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Forging a Poison Prevention and Control System thereby addressing the discrepancies and complexities identified in the current classification. The Secretary should require agencies that sponsor existing surveillance and data collection instruments to use a common definition of poisoning that allows comparability across data collection efforts. The National Center for Health Statistics (NCHS) should review the methodology of its existing surveys to maximize the value of their survey data for poison prevention and control. Other agencies collecting health-related data at the federal level outside NCHS, and at the state level, should enhance their surveys or surveillance data systems to better gather and interpret data related to poisoning injury and risk factors. Privacy Barriers to Data Collection New patient protections provided by the Health Insurance Portability and Accountability Act and state privacy regulations have placed substantial limitations on sharing health care data. This situation is exacerbated by the fact that there are many misconceptions among health care professionals regarding the conditions under which such data are available. Recommendation 10. DHHS should undertake a targeted education effort to improve health provider awareness of poisoning data collection as it relates to the Health Insurance Portability and Accountability Act (HIPAA) and state privacy regulations to mitigate their unintended chilling effect on poison control center consultation, including follow-up. DHHS should review and resolve the negative impact of HIPAA and state privacy regulations on poison control center functions, including toxicology consultations and outcomes evaluation. Availability of TESS Data The Toxic Exposure Surveillance System is a proprietary data and surveillance system owned by AAPCC. Using funding from the CDC, AAPCC recently developed the capability to provide real-time surveillance through TESS based on input from the poison control centers. The Committee recognizes that this system was established and has been significantly strengthened through the initiative of AAPCC. However, there is now enough evidence to suggest that a private system cannot meet the national need for timely data in this area. Despite federal funding, the

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Forging a Poison Prevention and Control System computer code for TESS is owned by a private company, further complicating its use and distribution. Recommendation 11. The Director of the Centers for Disease Control and Prevention should ensure that exposure surveillance data generated by the poison control centers and currently reported in the Toxic Exposure Surveillance System are available to all appropriate local, state, and federal public health units and to the poison control centers on a “real-time” basis at no additional cost to these users. These data should also be publicly accessible with oversight mechanisms and privacy guarantees and at a cost consistent with other major public use systems such as those currently managed by the National Center for Health Statistics. Research Needs The Committee made an attempt, within the constraints of the available literature and data systems, to document the magnitude of the poisoning problem and its cost, in terms of health care outcomes, to the nation. The results of this analysis are provided in Chapter 3. We concluded that despite limitations in the data, poisoning is a far greater problem than has been generally recognized and it deserves a higher level of scrutiny and support. The Committee has provided rough estimates that at best need to be refined to become the basis of policy. Therefore, as a first step, the Committee recommends a baseline assessment of the magnitude and cost of poisoning. Furthermore, the Committee found a dearth of research on poisoning and poison control center operations and encourages funding of research in this area. Recommendation 12. Federally funded research should be provided for (1) studies on the epidemiology of poisoning, (2) the prevention and treatment of poisoning and drug overdose, (3) health services access and delivery, (4) strategies to improve regulations and facilitate researchers’ input into regulatory procedures, and (5) the cost efficiency of the new Poison Prevention and Control System on population-based outcomes for general and specific poisonings. CDC should take the lead in marshalling the relevant data pertaining to the epidemiology of poisoning. It should produce a comprehensive report estimating the national incidence of poisoning morbidity and mortality, exploiting its existing data sources. Within the centers, the National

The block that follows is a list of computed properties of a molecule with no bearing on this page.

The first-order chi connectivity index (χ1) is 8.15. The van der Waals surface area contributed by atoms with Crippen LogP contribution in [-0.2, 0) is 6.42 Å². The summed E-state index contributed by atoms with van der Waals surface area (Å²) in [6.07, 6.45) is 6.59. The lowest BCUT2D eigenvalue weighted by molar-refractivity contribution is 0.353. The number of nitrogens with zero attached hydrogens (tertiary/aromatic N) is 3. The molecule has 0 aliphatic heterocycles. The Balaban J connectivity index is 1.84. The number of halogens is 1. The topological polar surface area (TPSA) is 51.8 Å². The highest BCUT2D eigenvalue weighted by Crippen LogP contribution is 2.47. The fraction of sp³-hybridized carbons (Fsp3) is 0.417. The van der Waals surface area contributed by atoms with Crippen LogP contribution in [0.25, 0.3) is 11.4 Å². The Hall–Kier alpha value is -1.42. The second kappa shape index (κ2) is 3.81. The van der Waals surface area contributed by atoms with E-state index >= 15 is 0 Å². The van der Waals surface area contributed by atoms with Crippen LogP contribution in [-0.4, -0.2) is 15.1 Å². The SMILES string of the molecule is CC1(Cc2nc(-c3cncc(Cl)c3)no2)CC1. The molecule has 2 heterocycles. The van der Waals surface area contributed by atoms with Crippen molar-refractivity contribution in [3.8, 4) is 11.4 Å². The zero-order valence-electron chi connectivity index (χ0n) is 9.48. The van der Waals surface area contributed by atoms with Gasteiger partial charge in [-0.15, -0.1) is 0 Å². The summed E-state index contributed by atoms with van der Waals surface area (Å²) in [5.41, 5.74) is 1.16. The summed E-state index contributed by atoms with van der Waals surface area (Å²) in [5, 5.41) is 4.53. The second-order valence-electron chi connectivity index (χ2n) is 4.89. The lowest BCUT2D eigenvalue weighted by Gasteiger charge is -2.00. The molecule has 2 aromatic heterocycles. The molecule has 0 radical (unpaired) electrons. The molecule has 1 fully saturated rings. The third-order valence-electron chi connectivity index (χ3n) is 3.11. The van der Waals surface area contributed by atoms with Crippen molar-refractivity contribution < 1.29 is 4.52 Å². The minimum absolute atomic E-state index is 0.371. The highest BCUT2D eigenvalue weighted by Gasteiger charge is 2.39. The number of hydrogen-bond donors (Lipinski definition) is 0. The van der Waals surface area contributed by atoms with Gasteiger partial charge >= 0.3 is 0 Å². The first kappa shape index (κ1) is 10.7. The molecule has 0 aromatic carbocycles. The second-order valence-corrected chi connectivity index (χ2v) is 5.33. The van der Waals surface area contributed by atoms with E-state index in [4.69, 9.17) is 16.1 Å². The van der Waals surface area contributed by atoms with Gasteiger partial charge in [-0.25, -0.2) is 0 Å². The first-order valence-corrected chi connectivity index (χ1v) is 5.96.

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Forging a Poison Prevention and Control System Center for Injury Prevention and Control (NCIPC) could lead this effort, coordinating data needs with NCHS. Data sources should include TESS, the National Health Interview Survey, the National Electronic Injury Surveillance System, the Drug Abuse Warning Network, MedWatch, and others. The Agency for Healthcare Research and Quality (AHRQ) and CDC should be directed to undertake a rigorous economic analysis of the overall direct and indirect health care costs of poisoning and drug overdose. The Secretary of Health and Human Services should encourage funding by appropriate agencies, such as CDC and the Consumer Product Safety Commission, to ensure the needed flow of information from toxicology researchers in poison control centers on prevention problems and strategies to regulators and to encourage the study and development of new regulatory strategies and initiatives to reduce poisonings. Researchers should be funded through grants from appropriate institutes such as the National Institutes of Health, the National Library of Medicine, AHRQ, and CDC/NCIPC, to study prevention and treatment of poisonings and drug overdose, health service access and delivery, and the cost efficiency and clinical impact of the Poison Prevention and Control System.